Posted in book reviews

A Light in the Desert by Anne Montgomery

A Light in the Desert by Anne MontgomeryA Light in the Desert by Anne Montgomery
Published by Treehouse Publishing/Amphorae Publishing Group on November 6, 2018
ISBN: 1732139113
Genres: General (Adult) Fiction
Pages: 286
Source: the author
Goodreads
three-half-stars

This post contains affiliate links you can use to purchase the book. If you buy the book using that link, I will receive a small commission from the sale.

Synopsis

A Light in the Desert traces the story of a lonely pregnant teenager, a Vietnam veteran and former Special Forces sniper who, as he descends into the throes of mental illness, latches onto the girl, and a group of Pentecostal zealots – the Children of Light – who have been waiting over thirty years in the Arizona desert for Armageddon. The Amtrak Sunset Limited, a passenger train en route to Los Angeles, is derailed in their midst’s, a deadly act of sabotage. Their lives are thrown into turmoil when local and state police, FBI investigators, and a horde of reporters make camp by the twisted wreckage of the Sunset Limited. As the search for the saboteurs continues, the authorities find more questions than answers. The girl mysteriously vanishes, the assassin struggles to maintain his sanity, and a child is about to be born in the wilderness.

This book may be unsuitable for people under 17 years of age due to its use of sexual content, drug and alcohol use, and/or violence.

I received this book for free from the author. This does not affect my opinion of the book or the content of my review.

Buy on AmazonBuy on Book Depository

My Thoughts on A Light in the Desert:

I have some very conflicting/mixed emotions about A Light in the Desert by Anne Montgomery. It isn’t that the book was necessarily bad or that I didn’t enjoy it, but I can’t say it was one of the best books I’ve read lately either.

The beginning started out a little too slow for my taste, yet at the same time it introduced way too many people, circumstances, and information too fast. The result was that I became confused on what was going on, who was who, and how all the different characters fit together.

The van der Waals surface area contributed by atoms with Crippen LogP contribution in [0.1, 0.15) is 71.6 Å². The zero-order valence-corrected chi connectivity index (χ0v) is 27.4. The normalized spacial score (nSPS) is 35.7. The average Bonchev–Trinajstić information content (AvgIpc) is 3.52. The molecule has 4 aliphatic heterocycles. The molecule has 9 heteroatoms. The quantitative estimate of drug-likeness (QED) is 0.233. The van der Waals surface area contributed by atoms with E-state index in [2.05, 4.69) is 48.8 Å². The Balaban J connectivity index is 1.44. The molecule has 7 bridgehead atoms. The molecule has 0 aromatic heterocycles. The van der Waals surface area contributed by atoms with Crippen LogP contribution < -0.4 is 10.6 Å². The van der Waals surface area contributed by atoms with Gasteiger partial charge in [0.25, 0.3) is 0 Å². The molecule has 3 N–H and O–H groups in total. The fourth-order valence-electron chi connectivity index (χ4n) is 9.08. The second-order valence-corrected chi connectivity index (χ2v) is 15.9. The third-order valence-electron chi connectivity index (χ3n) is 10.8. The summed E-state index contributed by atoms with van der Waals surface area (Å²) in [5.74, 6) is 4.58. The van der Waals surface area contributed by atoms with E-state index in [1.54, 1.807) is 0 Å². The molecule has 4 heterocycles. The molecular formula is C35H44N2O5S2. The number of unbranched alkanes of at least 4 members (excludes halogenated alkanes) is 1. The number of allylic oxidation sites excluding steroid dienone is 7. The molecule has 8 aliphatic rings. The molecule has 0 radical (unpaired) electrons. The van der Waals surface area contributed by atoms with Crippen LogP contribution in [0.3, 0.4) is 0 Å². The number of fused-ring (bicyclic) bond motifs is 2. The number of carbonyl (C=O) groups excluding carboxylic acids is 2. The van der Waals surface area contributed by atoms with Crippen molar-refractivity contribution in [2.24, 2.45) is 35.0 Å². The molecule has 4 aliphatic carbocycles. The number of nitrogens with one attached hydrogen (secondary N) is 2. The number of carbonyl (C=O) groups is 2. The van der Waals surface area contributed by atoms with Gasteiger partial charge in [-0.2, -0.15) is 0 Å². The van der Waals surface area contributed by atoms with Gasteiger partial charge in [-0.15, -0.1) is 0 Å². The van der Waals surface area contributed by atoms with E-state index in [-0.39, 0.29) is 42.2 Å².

Eventually, I did figure out what was happening. Eventually it all made sense how all the different people were linked, but it caused me to have a really hard time sticking with the book.

That being said, once I got over my initial confusion, I did really start to enjoy the story…. which is where all my mixed emotions come from.

Another strange thing that happens in this book is that it almost reads as two separate stories.

There are multiple main characters – Kelly Kelly/Kelly Garcia, Jason Ramm, Billy, and a couple of members from a cult-type group which call themselves “the Children of the Light.” At one point, it seems like the main story that draws them all together is over, but then it picks back up again with a completely new central issue. I was literally halfway through the book and things had been pretty much all worked out and I thought “do I even need to read the rest of the book?” That’s never happened to me before and I still don’t know how I feel about it.

Like I said, I still ended up enjoying the book. And actually the second half turned out to be my favorite… it was just a different experience than I’m used to.

Final Thoughts:

I know this has been a really vague post, but this a book where I feel my reactions and feelings about it are probably more helpful than actually talking about what happens in the book itself. Especially since telling the characters stories would probably give away a lot of the “surprise” about how they all fit together.

Overall, I think it’s worth the read. There are some trigger warnings that you should be aware of before picking it up. They include: incest, rape/attempted rape, violence, PTSD, and sexual abuse of a minor.

three-half-stars
Posted in book reviews

Wings of a Flying Tiger by Iris Yang

This may be the weirdest review I’ve ever written. Probably not for anyone reading it, but definitely for me personally.

Why? I’m glad you asked!

Okay, you probably didn’t, but I’m gonna tell you anyway…

I’m not normally big on war/battle scenes outside of the fantasy genre. I have no idea why, but give me a smoked orc, a decapitated goblin, burnt elf flesh – even a highly bloody GOT battle – and I’m all in! But a real life battle scene? Machine guns, fighter jets, human vs. human in a horrific and pointless war??? Nope. Can’t do it.

But of course, that’s exactly how Wings of a Flying Tiger began — with a jet fighter shoot out and a pilot seeing his best friend being shot out of the sky while trying to parachute to safety… right before his own plane is brought down! This is NOT my kinda thing!!

So why did I love this book SO much???

Wings of a Flying Tiger by Iris YangWings of a Flying Tiger by Iris Yang
Published by Open Books on May 20, 2018
ISBN: 194859806X
Pages: 254
Source: Open Books
Goodreads
five-stars

This post contains affiliate links you can use to purchase the book. If you buy the book using that link, I will receive a small commission from the sale.

Synopsis

World War Two. Japanese occupied China. One cousin's courage, another's determination to help a wounded American pilot.